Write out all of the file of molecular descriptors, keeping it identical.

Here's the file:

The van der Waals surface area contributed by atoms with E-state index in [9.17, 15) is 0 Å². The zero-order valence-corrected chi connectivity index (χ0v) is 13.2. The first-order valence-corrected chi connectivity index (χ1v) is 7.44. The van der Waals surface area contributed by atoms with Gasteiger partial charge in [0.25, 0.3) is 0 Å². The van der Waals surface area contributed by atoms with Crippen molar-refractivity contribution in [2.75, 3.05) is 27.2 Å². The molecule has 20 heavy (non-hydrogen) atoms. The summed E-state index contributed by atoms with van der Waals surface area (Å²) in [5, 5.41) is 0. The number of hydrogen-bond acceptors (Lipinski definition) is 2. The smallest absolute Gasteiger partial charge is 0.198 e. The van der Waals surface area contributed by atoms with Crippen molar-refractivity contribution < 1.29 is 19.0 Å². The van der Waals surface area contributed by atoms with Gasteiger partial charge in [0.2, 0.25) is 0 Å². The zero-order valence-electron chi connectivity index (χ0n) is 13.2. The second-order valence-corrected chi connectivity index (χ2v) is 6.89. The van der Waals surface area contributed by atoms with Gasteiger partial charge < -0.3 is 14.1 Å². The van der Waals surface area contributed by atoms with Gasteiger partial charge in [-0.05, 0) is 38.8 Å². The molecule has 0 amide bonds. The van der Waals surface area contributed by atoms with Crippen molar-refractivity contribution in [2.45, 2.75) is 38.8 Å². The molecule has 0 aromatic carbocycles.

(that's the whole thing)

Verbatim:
The van der Waals surface area contributed by atoms with E-state index in [9.17, 15) is 0 Å². The zero-order valence-corrected chi connectivity index (χ0v) is 13.2. The first-order valence-corrected chi connectivity index (χ1v) is 7.44. The van der Waals surface area contributed by atoms with Gasteiger partial charge in [0.25, 0.3) is 0 Å². The van der Waals surface area contributed by atoms with Crippen molar-refractivity contribution in [2.75, 3.05) is 27.2 Å². The molecule has 20 heavy (non-hydrogen) atoms. The summed E-state index contributed by atoms with van der Waals surface area (Å²) in [5, 5.41) is 0. The number of hydrogen-bond acceptors (Lipinski definition) is 2. The smallest absolute Gasteiger partial charge is 0.198 e. The van der Waals surface area contributed by atoms with Crippen molar-refractivity contribution < 1.29 is 19.0 Å². The van der Waals surface area contributed by atoms with Gasteiger partial charge in [0.2, 0.25) is 0 Å². The zero-order valence-electron chi connectivity index (χ0n) is 13.2. The second-order valence-corrected chi connectivity index (χ2v) is 6.89. The van der Waals surface area contributed by atoms with Gasteiger partial charge < -0.3 is 14.1 Å². The van der Waals surface area contributed by atoms with Gasteiger partial charge in [-0.05, 0) is 38.8 Å². The molecule has 0 amide bonds. The van der Waals surface area contributed by atoms with Crippen molar-refractivity contribution in [2.45, 2.75) is 38.8 Å². The molecule has 0 aromatic carbocycles.